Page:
7. IgM monomer acts as a membrane receptor.
  8. IgM pentamer acts as an antibody. it consists of 5 basic units of immunoglobulin.
  9. IgM because of its large size cannot enter the extravascular space.
  10. B – lymphocytes have a receptor for IgM.
  11. IgM appears first in the encounter of antigen as a primary immune response.
  12. The naturally occurring anti-A and anti-B are IgM type.
  13. IgM can activate the complement system and also cause agglutination.
  14. IgM present in the cord blood and neonates >25 mg/dL is diagnostic of intrauterine infection.

IgE

  1. IgE is raised mainly in the allergic reaction and this is also called as Reagin.
  2. IgE once produced is strongly bound to mast cell and basophils, so very small amount found in the serum.
  3. IgE two molecule crosslink on the surface of mast cells or basophils and stimulate the production of histamine or histamine-like substances.
  4. IgE gives rise to asthma, hay fever, urticaria, and eczema.

IgD

  1. IgD function is not clear but considering that it is needed for the activation of immune cells.
  2. IgD is 1 % of the total Ig.
  3. IgD acts as a surface receptor for antigen on B lymphocytes.
  4. IgD primary function is still unknown.
  5. IgD is in a very small amount in the circulation.

Table showing Immunoglobulins in various ages:

AgeIgGIgMIgAIgDIgE
Adult565 to 1765 mg/dL55 to 375 mg/dL85 to 385 mg/dLminimumminimum
2 to 5 months200 to 700 mg/dL25 to 100 mg/dL4 to 80 mg/dL  
One year430 to 1200 mg/dL35 to 125 mg/dL15 to 110 mg/dL  
4 to 12 years460 to 1600 mg/dL50 to 250 mg/dL25 to 350 mg/dL  

Increased IgG level is seen in:

  1. Multiple myelomas (Monoclonal IgG gammopathy).
  2. Hyperimmunization reaction.
  3. Chronic granulomatous infection.
  4. Chronic liver diseases.
  5. Autoimmune diseases like rheumatoid arthritis, Sjogren’s syndrome, and SLE.

Decreased IgG level is seen in:

  1. Agammaglobulinemia.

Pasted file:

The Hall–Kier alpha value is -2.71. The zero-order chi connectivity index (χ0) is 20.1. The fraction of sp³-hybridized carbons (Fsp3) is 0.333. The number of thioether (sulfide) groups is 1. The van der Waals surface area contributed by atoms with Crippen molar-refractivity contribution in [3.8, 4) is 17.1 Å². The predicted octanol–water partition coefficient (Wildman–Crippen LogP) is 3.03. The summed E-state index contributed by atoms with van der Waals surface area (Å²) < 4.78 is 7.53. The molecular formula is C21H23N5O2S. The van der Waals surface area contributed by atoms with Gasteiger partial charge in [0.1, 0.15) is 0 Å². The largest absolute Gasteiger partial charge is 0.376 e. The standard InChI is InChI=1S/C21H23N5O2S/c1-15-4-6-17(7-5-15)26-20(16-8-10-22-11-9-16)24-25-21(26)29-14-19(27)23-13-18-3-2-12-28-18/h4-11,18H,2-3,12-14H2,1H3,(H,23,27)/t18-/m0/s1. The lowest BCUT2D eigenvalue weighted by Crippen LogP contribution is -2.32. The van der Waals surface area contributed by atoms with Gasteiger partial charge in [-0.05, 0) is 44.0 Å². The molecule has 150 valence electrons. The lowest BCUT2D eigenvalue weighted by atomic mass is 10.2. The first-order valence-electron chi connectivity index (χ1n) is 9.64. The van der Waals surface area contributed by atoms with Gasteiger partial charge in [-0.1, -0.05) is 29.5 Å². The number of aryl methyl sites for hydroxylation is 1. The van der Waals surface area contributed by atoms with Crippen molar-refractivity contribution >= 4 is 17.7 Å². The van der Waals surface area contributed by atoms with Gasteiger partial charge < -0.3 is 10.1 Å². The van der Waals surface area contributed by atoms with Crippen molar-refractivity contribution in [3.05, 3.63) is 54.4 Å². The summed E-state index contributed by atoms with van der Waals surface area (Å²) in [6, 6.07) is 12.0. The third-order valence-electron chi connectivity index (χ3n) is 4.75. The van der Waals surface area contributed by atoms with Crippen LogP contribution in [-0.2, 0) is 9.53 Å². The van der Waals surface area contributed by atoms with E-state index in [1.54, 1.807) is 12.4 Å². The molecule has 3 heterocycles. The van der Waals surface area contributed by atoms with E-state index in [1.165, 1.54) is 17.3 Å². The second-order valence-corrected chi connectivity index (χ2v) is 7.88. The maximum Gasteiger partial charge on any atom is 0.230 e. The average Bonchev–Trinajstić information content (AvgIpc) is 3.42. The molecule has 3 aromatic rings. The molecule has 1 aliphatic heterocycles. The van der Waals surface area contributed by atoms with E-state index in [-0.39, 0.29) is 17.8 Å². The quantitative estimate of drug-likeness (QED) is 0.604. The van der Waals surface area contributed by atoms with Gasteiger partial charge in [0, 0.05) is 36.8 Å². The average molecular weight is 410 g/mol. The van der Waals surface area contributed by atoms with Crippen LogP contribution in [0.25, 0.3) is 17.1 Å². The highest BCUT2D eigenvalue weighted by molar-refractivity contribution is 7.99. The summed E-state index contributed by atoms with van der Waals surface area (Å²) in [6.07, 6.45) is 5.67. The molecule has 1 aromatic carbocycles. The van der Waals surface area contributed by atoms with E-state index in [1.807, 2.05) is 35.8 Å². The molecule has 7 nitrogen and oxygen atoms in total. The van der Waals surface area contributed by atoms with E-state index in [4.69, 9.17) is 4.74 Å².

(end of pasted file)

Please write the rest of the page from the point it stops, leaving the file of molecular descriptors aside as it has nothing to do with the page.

2. Wiskott-Aldrich syndrome.
  3. AIDS (acquired immune deficiency syndrome).
  4. Nephrotic syndrome.
  5. Protein-losing enteropathy.

Increased IgM level is seen in:

  1. Waldenstrom macroglobulinemia.
  2. Chronic infections.
  3. Autoimmune diseases like rheumatoid arthritis , and SLE .
  4. Acute infection as primary immune response.
  5. Chronic liver diseases like biliary cirrhosis.

Decreased IgM level is seen in:

  1. Agammaglobulinemia.
  2. Hypoproteinemia is seen in nephrotic syndrome and protein-losing enteropathy.
  3. AIDS
  4. Immunosuppression due to drugs like steroids and dextran.

Increased level of IgA seen in:

  1. Primary biliary cirrhosis.
  2. Inflammatory bowel disease.
  3. Chronic infectious.

Decreased level of IgA seen in:

  1. Hypoproteinemia due to nephrotic syndrome and protein-losing enteropathy.
  2. Ataxia.
  3. Immunosuppression due to drugs like steroids.
  4. Congenital isolated deficiency of IgA.
  5. Telangiectasia.

Increased IgE level is seen in:

  1. Allergic reactions like hay fever, asthma, eczema, and parasites.
  2. In anaphylactic reaction.

Decreased IgE level seen in:

  1. Agammaglobulinemia.

Increased monoclonal gammopathy is seen in:

  1. Multiple myelomas.
  2. Waldenstrom macroglobulinemia.

Increased polyclonal gammopathy is seen in:

  1. Amyloidosis.
  2. Chronic liver disease.
  3. Chronic infections.
  4. Autoimmune diseases.

Increased monoclonal gammopathy is  seen in Urine:

  1. Waldenstrom macroglobulinemia.
  2. Multiple myelomas.